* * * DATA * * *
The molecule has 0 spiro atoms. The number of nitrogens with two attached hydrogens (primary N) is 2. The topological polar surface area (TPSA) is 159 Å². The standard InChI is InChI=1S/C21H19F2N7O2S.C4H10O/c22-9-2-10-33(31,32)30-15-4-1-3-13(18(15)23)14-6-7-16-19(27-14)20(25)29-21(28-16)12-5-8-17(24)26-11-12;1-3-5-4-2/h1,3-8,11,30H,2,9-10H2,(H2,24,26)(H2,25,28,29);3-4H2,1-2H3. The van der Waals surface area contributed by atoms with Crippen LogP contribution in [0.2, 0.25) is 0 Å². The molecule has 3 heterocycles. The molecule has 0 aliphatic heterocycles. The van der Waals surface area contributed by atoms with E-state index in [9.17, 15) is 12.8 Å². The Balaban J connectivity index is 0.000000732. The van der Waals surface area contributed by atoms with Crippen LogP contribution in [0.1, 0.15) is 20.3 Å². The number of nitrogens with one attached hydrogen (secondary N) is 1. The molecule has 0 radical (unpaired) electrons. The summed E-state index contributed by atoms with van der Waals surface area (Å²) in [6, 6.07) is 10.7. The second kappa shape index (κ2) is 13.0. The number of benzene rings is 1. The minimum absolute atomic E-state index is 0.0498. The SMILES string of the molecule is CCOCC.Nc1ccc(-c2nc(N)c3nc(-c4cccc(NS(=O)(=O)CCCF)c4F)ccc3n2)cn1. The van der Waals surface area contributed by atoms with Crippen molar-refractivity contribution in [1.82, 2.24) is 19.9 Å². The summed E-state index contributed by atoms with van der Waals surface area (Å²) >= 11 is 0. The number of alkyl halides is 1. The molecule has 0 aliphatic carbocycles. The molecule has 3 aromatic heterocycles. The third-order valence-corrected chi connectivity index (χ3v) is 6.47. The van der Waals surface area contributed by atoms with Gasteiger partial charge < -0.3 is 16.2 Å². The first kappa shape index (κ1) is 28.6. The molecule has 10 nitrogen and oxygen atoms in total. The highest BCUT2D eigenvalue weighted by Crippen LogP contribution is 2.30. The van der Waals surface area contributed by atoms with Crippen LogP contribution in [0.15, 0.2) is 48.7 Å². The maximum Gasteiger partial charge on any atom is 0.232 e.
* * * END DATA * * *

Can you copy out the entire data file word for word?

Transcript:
The molecule has 0 spiro atoms. The number of nitrogens with two attached hydrogens (primary N) is 2. The topological polar surface area (TPSA) is 159 Å². The standard InChI is InChI=1S/C21H19F2N7O2S.C4H10O/c22-9-2-10-33(31,32)30-15-4-1-3-13(18(15)23)14-6-7-16-19(27-14)20(25)29-21(28-16)12-5-8-17(24)26-11-12;1-3-5-4-2/h1,3-8,11,30H,2,9-10H2,(H2,24,26)(H2,25,28,29);3-4H2,1-2H3. The van der Waals surface area contributed by atoms with Crippen LogP contribution in [0.2, 0.25) is 0 Å². The molecule has 3 heterocycles. The molecule has 0 aliphatic heterocycles. The van der Waals surface area contributed by atoms with E-state index in [9.17, 15) is 12.8 Å². The Balaban J connectivity index is 0.000000732. The van der Waals surface area contributed by atoms with Crippen LogP contribution in [0.1, 0.15) is 20.3 Å². The number of nitrogens with one attached hydrogen (secondary N) is 1. The molecule has 0 radical (unpaired) electrons. The summed E-state index contributed by atoms with van der Waals surface area (Å²) in [6, 6.07) is 10.7. The second kappa shape index (κ2) is 13.0. The number of benzene rings is 1. The minimum absolute atomic E-state index is 0.0498. The SMILES string of the molecule is CCOCC.Nc1ccc(-c2nc(N)c3nc(-c4cccc(NS(=O)(=O)CCCF)c4F)ccc3n2)cn1. The van der Waals surface area contributed by atoms with Crippen molar-refractivity contribution in [1.82, 2.24) is 19.9 Å². The summed E-state index contributed by atoms with van der Waals surface area (Å²) >= 11 is 0. The number of alkyl halides is 1. The molecule has 0 aliphatic carbocycles. The molecule has 3 aromatic heterocycles. The third-order valence-corrected chi connectivity index (χ3v) is 6.47. The van der Waals surface area contributed by atoms with Gasteiger partial charge < -0.3 is 16.2 Å². The first kappa shape index (κ1) is 28.6. The molecule has 10 nitrogen and oxygen atoms in total. The highest BCUT2D eigenvalue weighted by Crippen LogP contribution is 2.30. The van der Waals surface area contributed by atoms with Crippen LogP contribution in [0.15, 0.2) is 48.7 Å². The maximum Gasteiger partial charge on any atom is 0.232 e.